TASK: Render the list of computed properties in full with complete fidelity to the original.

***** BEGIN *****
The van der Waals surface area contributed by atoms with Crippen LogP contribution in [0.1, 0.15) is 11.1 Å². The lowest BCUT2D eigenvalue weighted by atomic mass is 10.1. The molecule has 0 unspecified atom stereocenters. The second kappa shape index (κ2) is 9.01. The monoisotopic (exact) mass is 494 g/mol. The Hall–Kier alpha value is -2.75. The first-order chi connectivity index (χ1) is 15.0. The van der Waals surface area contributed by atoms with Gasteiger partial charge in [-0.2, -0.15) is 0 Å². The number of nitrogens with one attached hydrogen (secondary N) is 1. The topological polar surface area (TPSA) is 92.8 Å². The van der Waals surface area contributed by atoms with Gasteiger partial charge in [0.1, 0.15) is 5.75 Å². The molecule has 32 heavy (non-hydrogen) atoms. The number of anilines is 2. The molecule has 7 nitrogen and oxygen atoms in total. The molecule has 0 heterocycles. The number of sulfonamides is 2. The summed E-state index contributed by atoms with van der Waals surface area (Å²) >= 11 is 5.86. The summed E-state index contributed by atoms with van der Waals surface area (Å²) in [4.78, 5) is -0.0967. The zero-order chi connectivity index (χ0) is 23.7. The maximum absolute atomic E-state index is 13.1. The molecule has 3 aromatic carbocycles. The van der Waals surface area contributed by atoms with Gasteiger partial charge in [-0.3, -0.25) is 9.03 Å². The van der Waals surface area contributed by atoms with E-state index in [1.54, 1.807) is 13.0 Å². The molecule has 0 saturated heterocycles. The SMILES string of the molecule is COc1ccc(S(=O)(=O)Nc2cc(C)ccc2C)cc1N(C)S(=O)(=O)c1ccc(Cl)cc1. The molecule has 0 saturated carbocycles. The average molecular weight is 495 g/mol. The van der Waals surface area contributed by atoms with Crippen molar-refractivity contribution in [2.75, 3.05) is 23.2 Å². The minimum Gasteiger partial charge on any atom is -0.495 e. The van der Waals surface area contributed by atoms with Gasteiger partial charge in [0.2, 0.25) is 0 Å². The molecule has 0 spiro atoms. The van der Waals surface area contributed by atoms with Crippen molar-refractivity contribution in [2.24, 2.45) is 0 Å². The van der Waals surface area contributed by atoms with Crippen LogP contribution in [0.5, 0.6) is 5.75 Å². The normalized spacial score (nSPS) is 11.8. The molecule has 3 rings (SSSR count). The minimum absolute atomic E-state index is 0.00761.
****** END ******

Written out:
The van der Waals surface area contributed by atoms with Crippen LogP contribution in [0.1, 0.15) is 11.1 Å². The lowest BCUT2D eigenvalue weighted by atomic mass is 10.1. The molecule has 0 unspecified atom stereocenters. The second kappa shape index (κ2) is 9.01. The monoisotopic (exact) mass is 494 g/mol. The Hall–Kier alpha value is -2.75. The first-order chi connectivity index (χ1) is 15.0. The van der Waals surface area contributed by atoms with Gasteiger partial charge in [-0.2, -0.15) is 0 Å². The number of nitrogens with one attached hydrogen (secondary N) is 1. The topological polar surface area (TPSA) is 92.8 Å². The van der Waals surface area contributed by atoms with Gasteiger partial charge in [0.1, 0.15) is 5.75 Å². The molecule has 32 heavy (non-hydrogen) atoms. The number of anilines is 2. The molecule has 7 nitrogen and oxygen atoms in total. The molecule has 0 heterocycles. The number of sulfonamides is 2. The summed E-state index contributed by atoms with van der Waals surface area (Å²) >= 11 is 5.86. The summed E-state index contributed by atoms with van der Waals surface area (Å²) in [4.78, 5) is -0.0967. The zero-order chi connectivity index (χ0) is 23.7. The maximum absolute atomic E-state index is 13.1. The molecule has 3 aromatic carbocycles. The van der Waals surface area contributed by atoms with Gasteiger partial charge in [-0.3, -0.25) is 9.03 Å². The van der Waals surface area contributed by atoms with E-state index in [1.54, 1.807) is 13.0 Å². The molecule has 0 saturated heterocycles. The SMILES string of the molecule is COc1ccc(S(=O)(=O)Nc2cc(C)ccc2C)cc1N(C)S(=O)(=O)c1ccc(Cl)cc1. The molecule has 0 saturated carbocycles. The average molecular weight is 495 g/mol. The van der Waals surface area contributed by atoms with Crippen molar-refractivity contribution in [2.75, 3.05) is 23.2 Å². The minimum Gasteiger partial charge on any atom is -0.495 e. The van der Waals surface area contributed by atoms with Gasteiger partial charge in [0.2, 0.25) is 0 Å². The molecule has 0 spiro atoms. The van der Waals surface area contributed by atoms with Crippen molar-refractivity contribution in [2.24, 2.45) is 0 Å². The van der Waals surface area contributed by atoms with Crippen LogP contribution in [0.5, 0.6) is 5.75 Å². The normalized spacial score (nSPS) is 11.8. The molecule has 3 rings (SSSR count). The minimum absolute atomic E-state index is 0.00761.